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Butted Field joints

1870 Views 6 Replies 4 Participants Last post by  TBFGhost
I can't find the post where we were talking about butting or scarffing field joints...I said I used to scarf 22.5 or 45, but now I do butt joints on paint grade. I promised a shot of an un painted joint. I finnaly rememebered to get one. This is a 5" MDF crown.

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I just did my first butted two weeks ago, the painters there tomorrow, and I'll have a look at it and see, but I was impressed with it especially since it was 5/8" thick 5-1/2" Homely and Desperate special MDF.
That butt joint is quite visible. I've tried it with bisquits and glue, was back a year later and could see the joint. ( fixed them )

Went back to the 45 mitre joint, I think the larger glue surface, plus nailing through both pieces makes the difference.

Especialy with wood, as opposed to MDF. After painting, I don't want to see any joint anywhere.
If painted trim and butt joints, butter the joint with some fast n' final or a bit of drywall mud.
It will ooze out and you can wipe the excess off and come back when it sets up and lightly hand sand. Seem is gone.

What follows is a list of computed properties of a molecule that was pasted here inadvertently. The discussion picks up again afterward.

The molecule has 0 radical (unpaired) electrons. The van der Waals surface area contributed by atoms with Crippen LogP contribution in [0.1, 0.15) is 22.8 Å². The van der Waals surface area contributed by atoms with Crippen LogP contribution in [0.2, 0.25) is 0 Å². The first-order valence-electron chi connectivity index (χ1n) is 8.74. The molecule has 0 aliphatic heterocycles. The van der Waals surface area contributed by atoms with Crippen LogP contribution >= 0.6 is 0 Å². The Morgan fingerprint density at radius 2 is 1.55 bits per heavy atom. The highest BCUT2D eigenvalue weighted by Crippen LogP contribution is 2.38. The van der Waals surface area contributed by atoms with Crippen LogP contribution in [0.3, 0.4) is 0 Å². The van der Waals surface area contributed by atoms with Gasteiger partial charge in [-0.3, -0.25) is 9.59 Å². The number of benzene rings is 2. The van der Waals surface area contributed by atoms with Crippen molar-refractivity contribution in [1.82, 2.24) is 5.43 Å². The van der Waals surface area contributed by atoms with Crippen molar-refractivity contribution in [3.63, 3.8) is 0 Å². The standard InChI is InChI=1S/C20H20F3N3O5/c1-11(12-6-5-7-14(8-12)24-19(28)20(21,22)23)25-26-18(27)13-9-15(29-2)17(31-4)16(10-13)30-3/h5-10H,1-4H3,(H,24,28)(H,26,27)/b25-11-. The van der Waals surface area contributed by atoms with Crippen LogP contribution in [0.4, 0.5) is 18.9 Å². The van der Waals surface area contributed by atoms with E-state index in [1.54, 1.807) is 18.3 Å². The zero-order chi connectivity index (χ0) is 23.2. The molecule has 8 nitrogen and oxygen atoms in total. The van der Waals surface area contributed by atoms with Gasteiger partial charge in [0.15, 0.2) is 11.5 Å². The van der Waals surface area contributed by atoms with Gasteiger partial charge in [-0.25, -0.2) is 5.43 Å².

You really want to get carried away use a domino.
I hardley need to butt because I can get most trim profiles from the mill shop up to 20' lengths.
The Butt joint is just faster for me then a scarf joint. the Scarf joint is harder to install solo. if I am worried about the joint opening up I will take 1/4" MDF and glue/staple it to the back of the joint...there is no way that joint is moving then...

That butt joint is quite visible. After painting, I don't want to see any joint anywhere.

That joint is without paint and with out any prep...some sanding it will be gone...most of the time the paint crew that follows me will sand the joints, prime them with oil, and sand them again with 220 before they paint...joint is 100% gone at that point...

Here is a painted butt joint at my folk home, my father did the prep and paint, so it was not as well as a paint crew... you can see the joint in the photo b/c I but the camera right on it with the flash. In normal viewing light you have a hard time seeing it, and if you didn't know where to look, forget about it.

Here is a photo of it from the same angle, with and with out flash...

Here is a 45* scarf on MDF crown, you can't see the joint in normal light, but again, put the camera on Macro setting, put the camera within 2 feet of the joint, turn on the flash....and you can see it.

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